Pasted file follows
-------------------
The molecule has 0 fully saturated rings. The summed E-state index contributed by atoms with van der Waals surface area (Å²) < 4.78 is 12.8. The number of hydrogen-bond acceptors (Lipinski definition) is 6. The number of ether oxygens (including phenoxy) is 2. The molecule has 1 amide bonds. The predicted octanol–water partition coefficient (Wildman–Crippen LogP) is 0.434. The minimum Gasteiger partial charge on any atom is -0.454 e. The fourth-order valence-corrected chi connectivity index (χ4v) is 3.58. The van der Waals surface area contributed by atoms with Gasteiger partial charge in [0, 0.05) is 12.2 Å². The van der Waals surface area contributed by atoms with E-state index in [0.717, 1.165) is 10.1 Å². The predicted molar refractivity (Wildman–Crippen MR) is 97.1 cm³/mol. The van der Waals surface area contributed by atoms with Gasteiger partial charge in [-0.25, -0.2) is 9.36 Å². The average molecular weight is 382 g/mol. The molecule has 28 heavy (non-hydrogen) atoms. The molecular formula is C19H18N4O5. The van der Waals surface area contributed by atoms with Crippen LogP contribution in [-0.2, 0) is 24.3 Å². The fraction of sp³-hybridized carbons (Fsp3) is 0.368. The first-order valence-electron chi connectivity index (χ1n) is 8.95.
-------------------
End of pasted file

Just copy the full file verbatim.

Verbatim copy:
The molecule has 0 fully saturated rings. The summed E-state index contributed by atoms with van der Waals surface area (Å²) < 4.78 is 12.8. The number of hydrogen-bond acceptors (Lipinski definition) is 6. The number of ether oxygens (including phenoxy) is 2. The molecule has 1 amide bonds. The predicted octanol–water partition coefficient (Wildman–Crippen LogP) is 0.434. The minimum Gasteiger partial charge on any atom is -0.454 e. The fourth-order valence-corrected chi connectivity index (χ4v) is 3.58. The van der Waals surface area contributed by atoms with Gasteiger partial charge in [0, 0.05) is 12.2 Å². The van der Waals surface area contributed by atoms with E-state index in [0.717, 1.165) is 10.1 Å². The predicted molar refractivity (Wildman–Crippen MR) is 97.1 cm³/mol. The van der Waals surface area contributed by atoms with Gasteiger partial charge in [-0.25, -0.2) is 9.36 Å². The average molecular weight is 382 g/mol. The molecule has 28 heavy (non-hydrogen) atoms. The molecular formula is C19H18N4O5. The van der Waals surface area contributed by atoms with Crippen LogP contribution in [-0.2, 0) is 24.3 Å². The fraction of sp³-hybridized carbons (Fsp3) is 0.368. The first-order valence-electron chi connectivity index (χ1n) is 8.95.